Does anyone really believe that  any of the Milibands (Ralph, Ed or David) spent a day in a factory in their entire life? I doubt it. And what about Ralph Miliband’s best friend Eric Hobsbawm, was he a worker or a coal miner?  These people are members of the Jewish middle class pseudo intelligencia. They are people who claim to know what is good for the ‘working people.’ In Yiddish it is called Chuzpah. In practice, it is nothing short of deception.  

Alimuddin Usmani: Three young Israeli settlers who disappeared recently in the West Bank were found dead. Since their disappearance the Israeli government took measures to punish the Palestinians collectively. What do you think of this affair?

Gilad Atzmon:Collective punishment is a popular activity in the Jewish State. After all, the Jews have been waiting for 2000 years to punish the goyim collectively.

In order to understand Israel and its actions we must understand Israeli policy within the context of the Jewish continuum. It is not Zionism that drives Israel to impose collective measures against Palestinians. This response is embedded in the nature of the Jewish state.

There is also a deeper rationale behind such collective punishment. The abuse of the Palestinians in a collective manner contributes to Israeli collectivism. The punishment  of Arabs as a homogenous identity unites the Jews, it enhances the Jewish collective and it sets clear racial barriers between the Arabs, the Goyim and the ‘Jewish continuum’.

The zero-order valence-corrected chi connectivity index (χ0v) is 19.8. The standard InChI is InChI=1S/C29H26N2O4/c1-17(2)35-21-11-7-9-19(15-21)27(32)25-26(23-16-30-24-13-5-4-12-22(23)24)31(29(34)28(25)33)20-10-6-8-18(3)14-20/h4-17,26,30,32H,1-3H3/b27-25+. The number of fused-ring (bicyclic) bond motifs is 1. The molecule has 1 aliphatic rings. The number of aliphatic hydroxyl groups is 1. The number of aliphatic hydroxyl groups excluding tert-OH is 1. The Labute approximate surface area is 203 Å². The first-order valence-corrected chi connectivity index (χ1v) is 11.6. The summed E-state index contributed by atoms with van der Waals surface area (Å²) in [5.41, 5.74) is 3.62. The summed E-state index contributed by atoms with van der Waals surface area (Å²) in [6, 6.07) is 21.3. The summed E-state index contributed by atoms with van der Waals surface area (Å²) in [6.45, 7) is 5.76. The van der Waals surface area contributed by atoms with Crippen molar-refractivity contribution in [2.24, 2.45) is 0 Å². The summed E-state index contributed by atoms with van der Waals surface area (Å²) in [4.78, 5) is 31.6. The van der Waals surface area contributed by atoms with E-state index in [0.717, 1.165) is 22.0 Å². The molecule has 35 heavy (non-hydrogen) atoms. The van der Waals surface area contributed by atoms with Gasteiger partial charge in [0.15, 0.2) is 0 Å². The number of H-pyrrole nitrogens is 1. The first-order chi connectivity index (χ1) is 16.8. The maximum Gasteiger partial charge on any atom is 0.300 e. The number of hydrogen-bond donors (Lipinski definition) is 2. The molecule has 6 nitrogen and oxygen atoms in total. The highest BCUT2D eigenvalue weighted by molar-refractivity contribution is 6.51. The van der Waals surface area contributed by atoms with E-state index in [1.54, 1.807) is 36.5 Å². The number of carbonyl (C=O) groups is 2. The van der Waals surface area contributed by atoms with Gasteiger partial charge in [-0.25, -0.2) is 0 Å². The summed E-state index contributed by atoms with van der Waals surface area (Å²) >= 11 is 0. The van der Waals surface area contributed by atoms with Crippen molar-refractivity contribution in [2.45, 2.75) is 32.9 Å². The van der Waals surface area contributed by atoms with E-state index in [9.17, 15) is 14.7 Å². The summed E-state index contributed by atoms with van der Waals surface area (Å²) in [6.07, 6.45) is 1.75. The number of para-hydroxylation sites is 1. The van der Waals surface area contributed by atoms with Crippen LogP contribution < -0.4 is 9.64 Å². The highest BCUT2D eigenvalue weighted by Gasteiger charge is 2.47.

Alimuddin Usmani: The most radical  Zionist figures were born in Eastern European countries : Ze’ev Jabotinsky (Ukraine), Yitzhak Shamir (Belarus), Menachem Begin (Belarus). Is there a link between their place of birth and their harshness against Arabs and Palestinians? 

Gilad Atzmon: The great Palestinian spokesperson Hanan Ashrawi, said once that Israel is the place where Jews punish Palestinians for crimes committed by the Europeans. There is no doubt that Jewish suffering in Eastern Europe contributed to the formation of hawkish Israeli right wing militarism. However, although the Iron Wall philosophy (the idea that Jews should treat Arabs with a fist) was introduced by Ze’ev Jabotinsky, it was Ben Gurion and the so-called Jewish ‘Left’ who implemented the Iron Wall and expelled the Palestinians.